Friday’s Education Corner, Could it be that DOE simply “made up” the cut scores for the Smarter Balanced Assessment?

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I received the following email from an educator. I have to say, I have no idea who or how they came up with scores. This is the only thing I could find on the cut scores.
Thank you for opening the door for discussion on education concerns.  I would prefer to remain anonymous if you decide to discuss this particular information.  However, I do promise that what I’m telling you is true in every way and there are many other who can bear witness to what I am telling you.
At a recent faculty meeting, our staff was told (by a very high administrator in our district office) that the DOE has simply “made up” the cut scores for the Smarter Balanced Assessment.  He was appalled, our principal was appalled and the saddest part was, the teacher’s were not.  We are used to the DOE treating us as though we are unworthy, ne’r do wells. The educators at my table looked and one another and no one was surprised that the DOE would do such a thing.
So, when the DOE made the projection that proficiency would drop by 30+% last year, they were going to be correct and there was really no conjecture on their part.  They could set the cut scores anywhere they wanted.  Why would they want to do this?  This is the big question, isn’t it? 
This habit of holding the hoop we and our students must jump through higher and higher is seen as a ploy by the DOE to make teachers look bad.  Why would the DOE take an accountability system that simply checked for state standard proficiency, then in the year the accountability took hold, change the rules to now include a “student growth goal”?  For example, if a student scored a 4 on the fall DCAS, they now had to score a scale score growth goal.  No doubt that students should grow over the course of a school year, but no one could explain the growth margins or how they were determined.  I had 8-9 students who scored within 10 scale score points and therefore did not meet their growth goals; even though they showed growth of upwards of 75+ scale score points.  I was penalized for that.  I received a rating of “Needs Improvement”, even though in years passed when just looking for proficiency, I was always at 95 -100%.  It’s crazy!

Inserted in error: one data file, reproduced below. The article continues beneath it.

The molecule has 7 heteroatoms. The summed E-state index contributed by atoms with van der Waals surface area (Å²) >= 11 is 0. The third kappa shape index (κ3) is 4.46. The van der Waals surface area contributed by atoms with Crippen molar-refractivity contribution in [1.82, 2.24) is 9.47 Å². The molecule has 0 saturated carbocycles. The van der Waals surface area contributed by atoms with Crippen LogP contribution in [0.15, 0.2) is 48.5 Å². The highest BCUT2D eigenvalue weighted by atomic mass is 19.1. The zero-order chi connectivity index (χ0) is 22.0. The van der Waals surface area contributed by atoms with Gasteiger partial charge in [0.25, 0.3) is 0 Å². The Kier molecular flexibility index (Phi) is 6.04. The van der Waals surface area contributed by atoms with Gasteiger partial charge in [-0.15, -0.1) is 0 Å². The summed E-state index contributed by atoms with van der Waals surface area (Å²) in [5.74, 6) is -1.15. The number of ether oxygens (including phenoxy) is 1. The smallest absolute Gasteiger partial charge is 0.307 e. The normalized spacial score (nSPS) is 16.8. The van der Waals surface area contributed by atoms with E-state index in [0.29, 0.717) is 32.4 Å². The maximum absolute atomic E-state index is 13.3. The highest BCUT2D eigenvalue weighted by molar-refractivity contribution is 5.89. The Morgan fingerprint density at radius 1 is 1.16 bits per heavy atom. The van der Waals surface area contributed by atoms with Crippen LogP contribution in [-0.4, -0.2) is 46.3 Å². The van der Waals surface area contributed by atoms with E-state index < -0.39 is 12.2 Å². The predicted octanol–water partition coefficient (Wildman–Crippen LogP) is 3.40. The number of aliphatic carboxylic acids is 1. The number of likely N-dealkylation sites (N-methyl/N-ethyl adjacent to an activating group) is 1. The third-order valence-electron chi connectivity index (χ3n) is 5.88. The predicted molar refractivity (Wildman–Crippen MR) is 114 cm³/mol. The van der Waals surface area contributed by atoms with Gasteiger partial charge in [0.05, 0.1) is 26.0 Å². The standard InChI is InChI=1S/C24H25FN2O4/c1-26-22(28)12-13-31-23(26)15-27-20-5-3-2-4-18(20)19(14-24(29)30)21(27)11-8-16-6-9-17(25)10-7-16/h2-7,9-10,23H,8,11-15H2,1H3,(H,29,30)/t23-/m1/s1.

This year, during the who Parent Opt out debates, the DOE quickly backed down to the teachers and said, “Okay, okay we won’t hold you accountable this year.”  As teachers were on fire from what happened to them in the last rating with DCAS, that wasn’t enough.  So the state came back and said, “Okay, we won’t hold you accountable for two years.”  This is what kept teachers our of the opt out debate.  well, not me because I still had a bee in my bonnet over the last rating I received.
Just what exactly is the goal of the DOE?  To make Delaware public school teachers look bad? Why? Is it because teachers picketed leg hall when the Governor took office and cut our pay? Since then he added the percentage back, but cut our pay again by taking away our ability to earn extra based on the cluster work we’d done to improve our craft, so when that earned income expired, there was no way to earn it back.    

State Employees Health Plan Task Force Info from Meeting #2

This task force was created in House Bill 225 Section 74 of the budget bill. At the 2nd meeting two presentations were given, the first presentation was a trend driver analysis of active and early retirees and medicare retirees. High Cost Claimants and prescription drug prices are driving the trend in the active and early retirees analysis and prescription drug cost was the driving trend in the medicare retirees analysis.

The second presentation was on finding cost savings and inefficiencies.

The next meeting will be October 8, 2015 – Tatnall Building – Conference Room 112 – Dover 1:00 to 3:00.